How a ‘thin credit file’ can stop you getting a loan

A ‘thin credit file’ refers to when you have no or very little credit history. A thin credit file can make it difficult for lenders to assess your creditworthiness. This is because lenders rely on your history of borrowing and repayment behaviour to decide whether to lend you money.

Why you might have a thin credit file

There are several reasons why you might have a thin credit file. These include:

  • Being younger: If you’re just starting out financially, you probably haven’t had time to build a credit history.
  • Being older: As you get older you may rely on credit less. For example, repaying a mortgage in full. If you’ve not used credit recently, your credit history will be limited.
  • Recent migration: If you’ve recently moved from another country, you won’t have built a credit history in the UK yet. Sometimes people in this situation are referred to as ‘credit invisibles.’
  • Limited use of credit: If you prefer using cash or debit cards rather than credit cards, or haven’t taken out loans, your credit file history will be light.
  • Paying off past credit: Credit agreements remain on your credit file for six years. If you had a loan from sometime ago, eventually it will be taken off your file. As a result you may end up with a thin file.

Why having little credit matters

Although it may seem better to have never borrowed, this can impact your ability to be approved for credit including credit cards, loans and mortgages.

Lenders require evidence that you can repay loans. Having a thin credit file means that loan applications may be declined or lenders may charge higher interest rates or offer less favourable terms, as they don’t have enough information to judge your reliability. When managed correctly, having credit can be advantageous.

How to improve your credit file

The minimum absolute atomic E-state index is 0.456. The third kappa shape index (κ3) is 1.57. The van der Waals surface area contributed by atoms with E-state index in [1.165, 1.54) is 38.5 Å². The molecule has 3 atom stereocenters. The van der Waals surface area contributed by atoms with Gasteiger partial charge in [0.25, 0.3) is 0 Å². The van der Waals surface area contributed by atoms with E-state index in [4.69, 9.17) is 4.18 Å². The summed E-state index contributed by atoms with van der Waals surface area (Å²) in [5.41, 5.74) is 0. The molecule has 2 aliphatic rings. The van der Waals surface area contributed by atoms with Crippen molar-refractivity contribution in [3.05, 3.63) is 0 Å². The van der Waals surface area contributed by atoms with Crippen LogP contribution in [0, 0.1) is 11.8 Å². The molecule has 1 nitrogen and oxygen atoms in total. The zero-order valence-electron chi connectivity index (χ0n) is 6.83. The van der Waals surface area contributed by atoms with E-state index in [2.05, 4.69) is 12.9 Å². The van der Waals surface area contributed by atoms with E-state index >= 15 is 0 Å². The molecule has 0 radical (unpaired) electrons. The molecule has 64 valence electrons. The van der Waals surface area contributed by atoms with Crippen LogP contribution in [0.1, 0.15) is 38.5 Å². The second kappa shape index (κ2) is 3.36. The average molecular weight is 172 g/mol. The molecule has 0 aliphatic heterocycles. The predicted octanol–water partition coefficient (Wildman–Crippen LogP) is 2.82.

Luckily, there are ways you can build your credit file and improve your chances of being approved for credit in the future.

  • Check your credit score: It may be useful to begin by checking what your credit score is. There are three main credit reference agencies: Equifax, TransUnion and Experian. They each have their own individual scoring methods, however this should provide you with a ‘ballpark’ figure of your credit score so that you can start building on it.
  • Pay utility bills on time: Whilst not all utility companies report to credit agencies, some do. Paying your gas, electricity, and water bills on time can help build a positive credit history.
  • Get on the Electoral Roll: Registering to vote helps verify your identity, which is a key factor in credit scoring. It’s a simple step that can make a significant difference. Learn more about why the Electoral Roll improves your credit score here.
  • Consider a Credit Union loan: Credit unions offer small, manageable loans that can help you build credit. They are often more willing to lend to individuals with thin credit files and can provide financial education to help you manage your money better.
  • Keep old accounts open: If you have any old credit accounts that are in good standing, keep them open. The length of your credit history is an important factor in your credit score.

Next steps

A thin credit file can feel like a financial roadblock, but it doesn’t have to be. Taking proactive steps to improve your credit file, can build a stronger credit history, improving your chances of getting approved for credit in the future.

Many of NestEgg’s lenders will consider an application even if you have a thin file, especially if you provide access to your spending information using Open Banking. Importantly, having a history of borrowing from a credit union will also help address any problems you might have because of a thin credit file.

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